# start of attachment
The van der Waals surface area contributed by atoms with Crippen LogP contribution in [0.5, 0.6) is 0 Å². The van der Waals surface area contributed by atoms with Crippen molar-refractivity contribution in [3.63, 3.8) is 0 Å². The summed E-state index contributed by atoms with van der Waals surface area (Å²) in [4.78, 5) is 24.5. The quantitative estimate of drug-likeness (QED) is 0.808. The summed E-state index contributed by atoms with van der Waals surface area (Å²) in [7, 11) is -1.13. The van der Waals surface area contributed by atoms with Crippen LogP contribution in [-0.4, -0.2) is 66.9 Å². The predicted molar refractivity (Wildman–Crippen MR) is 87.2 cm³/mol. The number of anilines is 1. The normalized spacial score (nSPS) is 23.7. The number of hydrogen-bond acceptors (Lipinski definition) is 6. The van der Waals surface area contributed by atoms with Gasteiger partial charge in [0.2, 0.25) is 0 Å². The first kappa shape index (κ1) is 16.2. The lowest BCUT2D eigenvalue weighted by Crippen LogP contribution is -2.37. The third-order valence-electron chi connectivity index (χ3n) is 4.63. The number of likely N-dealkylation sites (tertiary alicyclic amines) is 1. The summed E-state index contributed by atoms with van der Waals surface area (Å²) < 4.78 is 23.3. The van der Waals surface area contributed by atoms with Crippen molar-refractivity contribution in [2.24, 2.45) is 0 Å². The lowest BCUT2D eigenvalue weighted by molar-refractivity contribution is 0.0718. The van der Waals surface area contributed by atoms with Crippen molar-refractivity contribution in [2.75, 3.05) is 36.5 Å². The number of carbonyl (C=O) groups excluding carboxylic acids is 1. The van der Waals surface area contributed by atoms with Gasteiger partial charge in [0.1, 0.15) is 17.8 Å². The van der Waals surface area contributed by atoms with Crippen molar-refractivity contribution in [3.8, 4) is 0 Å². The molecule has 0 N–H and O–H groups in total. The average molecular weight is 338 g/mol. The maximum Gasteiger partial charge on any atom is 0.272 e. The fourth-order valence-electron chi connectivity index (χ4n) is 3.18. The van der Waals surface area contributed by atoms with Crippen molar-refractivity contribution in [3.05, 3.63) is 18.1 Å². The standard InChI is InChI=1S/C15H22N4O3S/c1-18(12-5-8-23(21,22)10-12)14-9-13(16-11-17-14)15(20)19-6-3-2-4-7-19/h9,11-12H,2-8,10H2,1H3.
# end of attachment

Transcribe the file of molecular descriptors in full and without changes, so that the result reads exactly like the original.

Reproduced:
The van der Waals surface area contributed by atoms with Crippen LogP contribution in [0.5, 0.6) is 0 Å². The van der Waals surface area contributed by atoms with Crippen molar-refractivity contribution in [3.63, 3.8) is 0 Å². The summed E-state index contributed by atoms with van der Waals surface area (Å²) in [4.78, 5) is 24.5. The quantitative estimate of drug-likeness (QED) is 0.808. The summed E-state index contributed by atoms with van der Waals surface area (Å²) in [7, 11) is -1.13. The van der Waals surface area contributed by atoms with Crippen LogP contribution in [-0.4, -0.2) is 66.9 Å². The predicted molar refractivity (Wildman–Crippen MR) is 87.2 cm³/mol. The number of anilines is 1. The normalized spacial score (nSPS) is 23.7. The number of hydrogen-bond acceptors (Lipinski definition) is 6. The van der Waals surface area contributed by atoms with Gasteiger partial charge in [0.2, 0.25) is 0 Å². The first kappa shape index (κ1) is 16.2. The lowest BCUT2D eigenvalue weighted by Crippen LogP contribution is -2.37. The third-order valence-electron chi connectivity index (χ3n) is 4.63. The number of likely N-dealkylation sites (tertiary alicyclic amines) is 1. The summed E-state index contributed by atoms with van der Waals surface area (Å²) < 4.78 is 23.3. The van der Waals surface area contributed by atoms with Crippen molar-refractivity contribution in [2.24, 2.45) is 0 Å². The lowest BCUT2D eigenvalue weighted by molar-refractivity contribution is 0.0718. The van der Waals surface area contributed by atoms with Crippen molar-refractivity contribution in [2.75, 3.05) is 36.5 Å². The number of carbonyl (C=O) groups excluding carboxylic acids is 1. The van der Waals surface area contributed by atoms with Gasteiger partial charge in [0.1, 0.15) is 17.8 Å². The van der Waals surface area contributed by atoms with Crippen molar-refractivity contribution in [3.8, 4) is 0 Å². The molecule has 0 N–H and O–H groups in total. The average molecular weight is 338 g/mol. The maximum Gasteiger partial charge on any atom is 0.272 e. The fourth-order valence-electron chi connectivity index (χ4n) is 3.18. The van der Waals surface area contributed by atoms with Crippen molar-refractivity contribution in [3.05, 3.63) is 18.1 Å². The standard InChI is InChI=1S/C15H22N4O3S/c1-18(12-5-8-23(21,22)10-12)14-9-13(16-11-17-14)15(20)19-6-3-2-4-7-19/h9,11-12H,2-8,10H2,1H3.